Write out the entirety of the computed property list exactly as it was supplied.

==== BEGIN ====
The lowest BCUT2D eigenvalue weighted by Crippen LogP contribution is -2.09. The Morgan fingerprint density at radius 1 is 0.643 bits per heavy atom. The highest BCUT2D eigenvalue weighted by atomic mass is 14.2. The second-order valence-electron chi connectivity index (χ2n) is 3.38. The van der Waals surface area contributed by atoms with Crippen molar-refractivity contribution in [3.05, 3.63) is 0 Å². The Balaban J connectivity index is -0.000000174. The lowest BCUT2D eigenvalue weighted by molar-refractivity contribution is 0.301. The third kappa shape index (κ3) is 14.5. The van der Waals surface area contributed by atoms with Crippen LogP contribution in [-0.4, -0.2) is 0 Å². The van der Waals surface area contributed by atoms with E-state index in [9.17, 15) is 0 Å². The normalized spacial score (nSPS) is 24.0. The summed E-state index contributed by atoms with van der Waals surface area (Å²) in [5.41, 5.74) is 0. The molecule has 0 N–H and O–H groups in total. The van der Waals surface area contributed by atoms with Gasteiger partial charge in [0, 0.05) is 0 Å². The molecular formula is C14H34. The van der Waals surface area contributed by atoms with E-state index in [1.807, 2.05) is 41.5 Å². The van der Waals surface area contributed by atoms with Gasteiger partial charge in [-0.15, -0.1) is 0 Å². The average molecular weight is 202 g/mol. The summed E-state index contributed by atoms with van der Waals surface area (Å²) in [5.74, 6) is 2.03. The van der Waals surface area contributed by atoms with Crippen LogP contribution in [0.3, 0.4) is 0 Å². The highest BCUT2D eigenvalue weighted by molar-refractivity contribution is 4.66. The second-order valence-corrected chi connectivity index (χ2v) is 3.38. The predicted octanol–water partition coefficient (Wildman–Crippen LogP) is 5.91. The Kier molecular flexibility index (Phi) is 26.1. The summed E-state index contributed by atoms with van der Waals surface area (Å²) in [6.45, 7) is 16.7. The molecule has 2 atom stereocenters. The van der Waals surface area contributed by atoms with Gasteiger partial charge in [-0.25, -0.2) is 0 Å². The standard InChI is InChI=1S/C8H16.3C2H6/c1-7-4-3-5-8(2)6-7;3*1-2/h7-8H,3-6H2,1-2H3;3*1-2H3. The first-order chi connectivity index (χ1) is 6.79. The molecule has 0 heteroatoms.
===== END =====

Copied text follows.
The lowest BCUT2D eigenvalue weighted by Crippen LogP contribution is -2.09. The Morgan fingerprint density at radius 1 is 0.643 bits per heavy atom. The highest BCUT2D eigenvalue weighted by atomic mass is 14.2. The second-order valence-electron chi connectivity index (χ2n) is 3.38. The van der Waals surface area contributed by atoms with Crippen molar-refractivity contribution in [3.05, 3.63) is 0 Å². The Balaban J connectivity index is -0.000000174. The lowest BCUT2D eigenvalue weighted by molar-refractivity contribution is 0.301. The third kappa shape index (κ3) is 14.5. The van der Waals surface area contributed by atoms with Crippen LogP contribution in [-0.4, -0.2) is 0 Å². The van der Waals surface area contributed by atoms with E-state index in [9.17, 15) is 0 Å². The normalized spacial score (nSPS) is 24.0. The summed E-state index contributed by atoms with van der Waals surface area (Å²) in [5.41, 5.74) is 0. The molecule has 0 N–H and O–H groups in total. The van der Waals surface area contributed by atoms with Gasteiger partial charge in [0, 0.05) is 0 Å². The molecular formula is C14H34. The van der Waals surface area contributed by atoms with E-state index in [1.807, 2.05) is 41.5 Å². The van der Waals surface area contributed by atoms with Gasteiger partial charge in [-0.15, -0.1) is 0 Å². The average molecular weight is 202 g/mol. The summed E-state index contributed by atoms with van der Waals surface area (Å²) in [5.74, 6) is 2.03. The van der Waals surface area contributed by atoms with Crippen LogP contribution in [0.3, 0.4) is 0 Å². The highest BCUT2D eigenvalue weighted by molar-refractivity contribution is 4.66. The second-order valence-corrected chi connectivity index (χ2v) is 3.38. The predicted octanol–water partition coefficient (Wildman–Crippen LogP) is 5.91. The Kier molecular flexibility index (Phi) is 26.1. The summed E-state index contributed by atoms with van der Waals surface area (Å²) in [6.45, 7) is 16.7. The molecule has 2 atom stereocenters. The van der Waals surface area contributed by atoms with Gasteiger partial charge in [-0.25, -0.2) is 0 Å². The standard InChI is InChI=1S/C8H16.3C2H6/c1-7-4-3-5-8(2)6-7;3*1-2/h7-8H,3-6H2,1-2H3;3*1-2H3. The first-order chi connectivity index (χ1) is 6.79. The molecule has 0 heteroatoms.